Stephen M. Campbell University of Pennsylvania
About me
I am currently a postdoctoral fellow in University of Pennsylvania's Department of Medical Ethics & Health Policy and the editor of the Well-Being categories here at PhilPapers. My primary research interests are in ethical theory and applied ethics.
My works
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  1. Stephen M. Campbell (forthcoming). When the Shape of a Life Matters. Ethical Theory and Moral Practice:1-11.
    It seems better to have a life that begins poorly and ends well than a life that begins well and ends poorly. One possible explanation is that the very ‘shape’ of a life can be good or bad for us. If so, this raises a tough question: when can the shape of our lives be good or bad for us? In this essay, I present and critique an argument that the shape of a life is a non-synchronic prudential value—that is, (...)
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  2. Stephen M. Campbell (2014). Standards for an Account of Children's Well-Being. American Journal of Bioethics 14 (9):19-20.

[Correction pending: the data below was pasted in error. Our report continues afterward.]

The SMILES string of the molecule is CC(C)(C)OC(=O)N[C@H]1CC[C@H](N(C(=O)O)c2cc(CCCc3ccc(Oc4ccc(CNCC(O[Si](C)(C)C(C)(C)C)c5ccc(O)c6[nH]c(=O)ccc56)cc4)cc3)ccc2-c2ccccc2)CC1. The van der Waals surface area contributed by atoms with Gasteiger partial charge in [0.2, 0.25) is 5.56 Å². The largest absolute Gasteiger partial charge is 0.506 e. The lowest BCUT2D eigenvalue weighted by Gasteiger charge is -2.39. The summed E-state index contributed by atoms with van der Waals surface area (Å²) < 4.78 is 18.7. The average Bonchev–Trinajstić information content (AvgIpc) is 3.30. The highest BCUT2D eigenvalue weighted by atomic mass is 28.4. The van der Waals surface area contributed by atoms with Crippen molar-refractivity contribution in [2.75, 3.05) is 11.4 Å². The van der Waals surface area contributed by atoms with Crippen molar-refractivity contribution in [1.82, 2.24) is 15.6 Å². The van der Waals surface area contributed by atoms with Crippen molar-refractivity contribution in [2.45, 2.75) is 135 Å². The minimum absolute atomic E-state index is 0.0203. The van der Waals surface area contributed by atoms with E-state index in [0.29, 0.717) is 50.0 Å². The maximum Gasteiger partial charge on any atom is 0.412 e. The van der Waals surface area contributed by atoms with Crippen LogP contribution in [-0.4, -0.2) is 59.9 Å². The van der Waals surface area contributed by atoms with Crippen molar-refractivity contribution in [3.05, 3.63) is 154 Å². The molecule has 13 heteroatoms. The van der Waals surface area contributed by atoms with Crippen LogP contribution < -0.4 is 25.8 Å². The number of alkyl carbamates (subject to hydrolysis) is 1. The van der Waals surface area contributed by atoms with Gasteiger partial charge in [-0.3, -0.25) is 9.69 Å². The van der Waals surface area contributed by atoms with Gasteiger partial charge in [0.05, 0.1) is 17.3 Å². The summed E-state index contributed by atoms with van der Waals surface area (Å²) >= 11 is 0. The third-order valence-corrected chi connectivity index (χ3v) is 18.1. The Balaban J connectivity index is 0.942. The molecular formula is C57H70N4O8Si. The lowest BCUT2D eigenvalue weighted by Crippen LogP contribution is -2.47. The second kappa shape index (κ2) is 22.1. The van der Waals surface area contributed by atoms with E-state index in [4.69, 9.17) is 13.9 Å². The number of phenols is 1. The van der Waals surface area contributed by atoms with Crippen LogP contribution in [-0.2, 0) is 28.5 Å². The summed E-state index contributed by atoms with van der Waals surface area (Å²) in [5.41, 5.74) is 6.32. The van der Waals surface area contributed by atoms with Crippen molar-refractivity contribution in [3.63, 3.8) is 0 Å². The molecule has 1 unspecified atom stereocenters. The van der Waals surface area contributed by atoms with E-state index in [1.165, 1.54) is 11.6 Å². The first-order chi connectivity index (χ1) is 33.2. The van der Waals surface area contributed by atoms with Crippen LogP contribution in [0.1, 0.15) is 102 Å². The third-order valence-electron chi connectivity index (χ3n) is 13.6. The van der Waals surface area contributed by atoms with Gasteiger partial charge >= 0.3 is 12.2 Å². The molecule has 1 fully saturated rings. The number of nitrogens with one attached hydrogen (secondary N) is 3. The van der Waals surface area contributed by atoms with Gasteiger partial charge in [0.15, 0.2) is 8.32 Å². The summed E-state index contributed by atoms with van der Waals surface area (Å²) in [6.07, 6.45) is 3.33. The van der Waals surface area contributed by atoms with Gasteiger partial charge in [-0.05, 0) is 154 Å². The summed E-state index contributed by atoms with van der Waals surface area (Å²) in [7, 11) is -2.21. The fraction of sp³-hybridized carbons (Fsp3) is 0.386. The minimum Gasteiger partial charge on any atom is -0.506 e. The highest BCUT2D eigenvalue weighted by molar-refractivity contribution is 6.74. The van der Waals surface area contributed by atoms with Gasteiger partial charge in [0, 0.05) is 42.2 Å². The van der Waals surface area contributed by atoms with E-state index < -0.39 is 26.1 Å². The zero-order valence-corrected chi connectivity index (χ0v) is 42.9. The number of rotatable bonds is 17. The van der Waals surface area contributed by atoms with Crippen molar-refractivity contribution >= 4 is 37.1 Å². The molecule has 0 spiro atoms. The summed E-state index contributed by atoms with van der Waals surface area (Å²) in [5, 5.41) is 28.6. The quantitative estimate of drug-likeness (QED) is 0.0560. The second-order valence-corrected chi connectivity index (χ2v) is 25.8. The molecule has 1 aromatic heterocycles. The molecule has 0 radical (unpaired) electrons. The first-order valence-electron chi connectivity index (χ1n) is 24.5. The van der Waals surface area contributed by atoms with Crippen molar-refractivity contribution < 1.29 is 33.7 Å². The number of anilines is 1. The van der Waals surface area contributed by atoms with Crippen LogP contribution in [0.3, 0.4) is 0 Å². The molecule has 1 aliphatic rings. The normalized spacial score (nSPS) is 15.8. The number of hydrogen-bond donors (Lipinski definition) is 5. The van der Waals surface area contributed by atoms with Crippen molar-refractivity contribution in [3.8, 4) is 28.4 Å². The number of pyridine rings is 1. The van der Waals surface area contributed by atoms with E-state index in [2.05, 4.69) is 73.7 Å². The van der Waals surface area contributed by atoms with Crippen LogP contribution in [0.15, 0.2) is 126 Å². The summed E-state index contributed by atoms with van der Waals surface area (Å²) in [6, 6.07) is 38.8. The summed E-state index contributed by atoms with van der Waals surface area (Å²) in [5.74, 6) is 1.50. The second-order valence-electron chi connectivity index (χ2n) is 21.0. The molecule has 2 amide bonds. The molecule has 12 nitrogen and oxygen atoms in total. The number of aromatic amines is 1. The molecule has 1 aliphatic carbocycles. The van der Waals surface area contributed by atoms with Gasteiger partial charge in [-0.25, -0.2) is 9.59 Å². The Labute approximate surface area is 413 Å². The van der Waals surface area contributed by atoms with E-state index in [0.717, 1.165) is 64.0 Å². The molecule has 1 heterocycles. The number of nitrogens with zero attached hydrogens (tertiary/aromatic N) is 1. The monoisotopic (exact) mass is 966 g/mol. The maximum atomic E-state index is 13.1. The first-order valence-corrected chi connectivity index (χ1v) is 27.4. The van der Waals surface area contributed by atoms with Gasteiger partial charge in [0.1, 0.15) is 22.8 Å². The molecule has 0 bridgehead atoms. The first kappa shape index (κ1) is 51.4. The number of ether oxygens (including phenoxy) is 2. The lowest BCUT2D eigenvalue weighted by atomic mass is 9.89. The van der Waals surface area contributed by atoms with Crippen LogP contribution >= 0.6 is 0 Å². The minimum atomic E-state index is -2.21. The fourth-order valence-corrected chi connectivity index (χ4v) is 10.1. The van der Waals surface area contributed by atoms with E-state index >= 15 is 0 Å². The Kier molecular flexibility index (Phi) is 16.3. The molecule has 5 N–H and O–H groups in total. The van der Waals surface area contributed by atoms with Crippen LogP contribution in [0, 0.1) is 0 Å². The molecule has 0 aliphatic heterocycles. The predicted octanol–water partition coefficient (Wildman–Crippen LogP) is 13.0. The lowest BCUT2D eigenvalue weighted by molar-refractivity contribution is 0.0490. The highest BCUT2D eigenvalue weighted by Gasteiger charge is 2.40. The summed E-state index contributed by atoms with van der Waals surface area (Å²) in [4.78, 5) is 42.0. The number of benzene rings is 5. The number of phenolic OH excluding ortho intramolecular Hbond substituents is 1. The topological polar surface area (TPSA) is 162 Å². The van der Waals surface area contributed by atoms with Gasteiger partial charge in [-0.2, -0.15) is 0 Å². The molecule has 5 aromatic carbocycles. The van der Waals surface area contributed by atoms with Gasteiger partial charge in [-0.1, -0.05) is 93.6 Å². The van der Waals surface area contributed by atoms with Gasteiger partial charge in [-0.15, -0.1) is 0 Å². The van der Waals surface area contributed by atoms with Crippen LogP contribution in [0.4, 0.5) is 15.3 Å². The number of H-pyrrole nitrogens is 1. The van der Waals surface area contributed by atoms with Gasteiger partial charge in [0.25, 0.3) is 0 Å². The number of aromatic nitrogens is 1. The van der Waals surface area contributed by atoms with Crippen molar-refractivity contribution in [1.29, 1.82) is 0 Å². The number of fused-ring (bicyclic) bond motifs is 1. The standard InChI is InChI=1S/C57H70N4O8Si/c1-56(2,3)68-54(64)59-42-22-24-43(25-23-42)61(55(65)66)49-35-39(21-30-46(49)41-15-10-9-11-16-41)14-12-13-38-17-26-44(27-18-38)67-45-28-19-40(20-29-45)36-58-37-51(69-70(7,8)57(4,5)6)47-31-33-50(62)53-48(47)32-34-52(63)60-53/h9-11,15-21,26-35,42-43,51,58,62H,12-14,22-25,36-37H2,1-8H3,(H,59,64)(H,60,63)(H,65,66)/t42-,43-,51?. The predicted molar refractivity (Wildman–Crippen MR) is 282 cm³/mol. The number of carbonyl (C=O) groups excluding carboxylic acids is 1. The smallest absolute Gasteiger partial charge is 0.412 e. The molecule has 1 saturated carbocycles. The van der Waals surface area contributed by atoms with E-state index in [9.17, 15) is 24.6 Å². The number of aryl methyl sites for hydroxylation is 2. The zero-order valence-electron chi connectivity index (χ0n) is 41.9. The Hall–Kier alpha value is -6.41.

3. Stephen M. Campbell (2013). An Analysis of Prudential Value. Utilitas 25 (03):334-54.
    This essay introduces and defends a new analysis of prudential value. According to this analysis, what it is for something to be good for you is for that thing to contribute to the appeal or desirability of being in your position. I argue that this proposal fits well with our ways of talking about prudential value and well-being; enables promising analyses of the related concepts of luck, selfishness, self-sacrifice, and paternalism; preserves the relationship between prudential value and the attitudes of (...)
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  4. Stephen M. Campbell (2009). The Surprise Twist in Hume's Treatise. Hume Studies 35 (1&2):103-34.
    A Treatise of Human Nature opens with ambitious hopes for the science of man, but Hume eventually launches into a series of skeptical arguments that culminates in a report of radical skeptical despair. This essay is a preliminary exploration of how to interpret this surprising development. I first distinguish two kinds of surprise twist: those that are incompatible with some preceding portion of the work, and those that are not. This suggests two corresponding pictures of Hume. On one picture, he (...)
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  5. Stephen M. Campbell (2007). Hare on Possible People. Journal of Applied Philosophy 24 (4):408–424.
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